Undergraduate Course: Asia and Africa 2a: Societies, Cultures, and Empires, c. 1600-1880 (HIST08028)
|School||School of History, Classics and Archaeology
||College||College of Humanities and Social Science
|Credit level (Normal year taken)||SCQF Level 8 (Year 2 Undergraduate)
||Availability||Available to all students
|Summary||The course approaches the history of Asia and Africa during the period 1600-1880 from a comparative thematic and interdisciplinary perspective, in order to establish similarities and differences between the different geographical regions surveyed, and to broaden students' view of what constitutes 'history' by introducing them to methods derived from anthropology, post-colonial studies, religious studies, etc. It also encourages students to link their knowledge of European and British History with developments in the wider world.
From the end of the sixteenth century major historical changes occurred throughout the world as the result of an increasing interconnection between different geographical areas and the globalisation of economic, social and political processes. This course provides an introduction to the history of Asia and Africa from around 1600 to 1880, and is complemented by Asia and Africa 2b: Nationalisms, Liberation Movements and the Legacies of Colonialism, c.1880 - the Present Day in the second semester. The course examines the economic, social and cultural changes undergone by societies in Asia and Africa, their multi-faceted interaction with European imperialism, and their involvement in the making of global processes.
Entry Requirements (not applicable to Visiting Students)
||Other requirements|| A pass in any first level course achieved no later than August of the previous academic year.
Information for Visiting Students
|Pre-requisites||Visiting students should usually have at least 1 introductory level History course at grade B or above (or be predicted to obtain this) for entry to this course. We will only consider University/College level courses.
|High Demand Course?
Course Delivery Information
|Not being delivered|
On completion of this course, the student will be able to:
- Demonstrate, by way of coursework and examination as required, a sound knowledge of the subject considered in the course;
- Demonstrate, by way of coursework and examination as required, an ability to assimilate a variety of sources and formulate critical opinions on them;
- Demonstrate, by way of coursework and examination as required, an ability to research, structure and complete written work of a specified length, or within a specified time;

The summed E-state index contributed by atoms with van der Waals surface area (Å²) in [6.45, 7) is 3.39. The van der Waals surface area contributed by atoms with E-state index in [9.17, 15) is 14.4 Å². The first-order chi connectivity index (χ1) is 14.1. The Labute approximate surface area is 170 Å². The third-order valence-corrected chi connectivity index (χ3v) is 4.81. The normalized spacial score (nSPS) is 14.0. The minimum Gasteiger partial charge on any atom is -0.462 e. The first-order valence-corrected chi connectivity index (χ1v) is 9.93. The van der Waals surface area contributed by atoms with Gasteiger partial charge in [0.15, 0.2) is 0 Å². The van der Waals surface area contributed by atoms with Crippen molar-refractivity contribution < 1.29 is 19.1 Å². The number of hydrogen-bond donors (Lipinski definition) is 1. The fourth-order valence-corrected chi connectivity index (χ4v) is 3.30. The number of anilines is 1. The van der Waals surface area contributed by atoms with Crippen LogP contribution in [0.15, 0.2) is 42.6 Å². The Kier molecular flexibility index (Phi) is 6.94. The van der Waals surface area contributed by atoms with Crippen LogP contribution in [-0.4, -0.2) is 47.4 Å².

- Demonstrate an ability to make informed contributions to class discussion and give an oral presentation as required;
- Demonstrate an ability to organise their own learning, manage their workload, and work to a timetable.
|1. Benedict Anderson, Imagined Communities (London: Verso, 1991). |
2. Crispin Bates, Subalterns and Raj: South Asia since 1600 (London: Routledge, 2007).
3. Nicholas Canny, 'The Origins of Empire: an Introduction', in idem (ed.), The Oxford History of the British Empire, Volume 1, The Origins of Empire (Oxford: OUP, 1998).
4. Dennis O. Flynn and Arturo Giráldez, 'Born Again: Globalization's Sixteenth-Century Origins,' Pacific Economic Review, vol. 13, no. 3 (2008): pp. 359-87.
5. Charles H. Parker, Global interactions in the early modern age, 1400-1800 (Cambridge, CUP, 2010), especially chs. 1-3.
6. Kenneth Pyle, The Making of Modern Japan (Lexington: D. C. Heath, 2nd ed., 1996).
7. Edward Said, Orientalism (London: Penguin, 2006).
8. Edward Said, Culture and Imperialism (London: Chatto and Windus, 1993).
9. Jonathan Spence, The Search for Modern China (New York: Norton, 2nd ed., 1999).
10. Richard Reid, History of Modern Africa, 1800 to the Present (Oxford: Blackwell, 2009).
11. Jan de Vries, 'The Limits of Globalization in the Early Modern World,' Economic History Review, vol. 63, no. 3 (2010): pp. 710-33.
12. Merry Wiesner-Hanks, Early Modern Europe, 1450-1789 (Cambridge: CUP, 2006), Ch.7, 'Europe in the World, 1450-1600'.
|Graduate Attributes and Skills
|Additional Class Delivery Information
||Plus one 50 minute tutorial per week to be arranged
|Course organiser||Dr Talat Ahmed
Tel: (0131 6)50 3775
|Course secretary||Miss Alexandra Adam
Tel: (0131 6)50 3767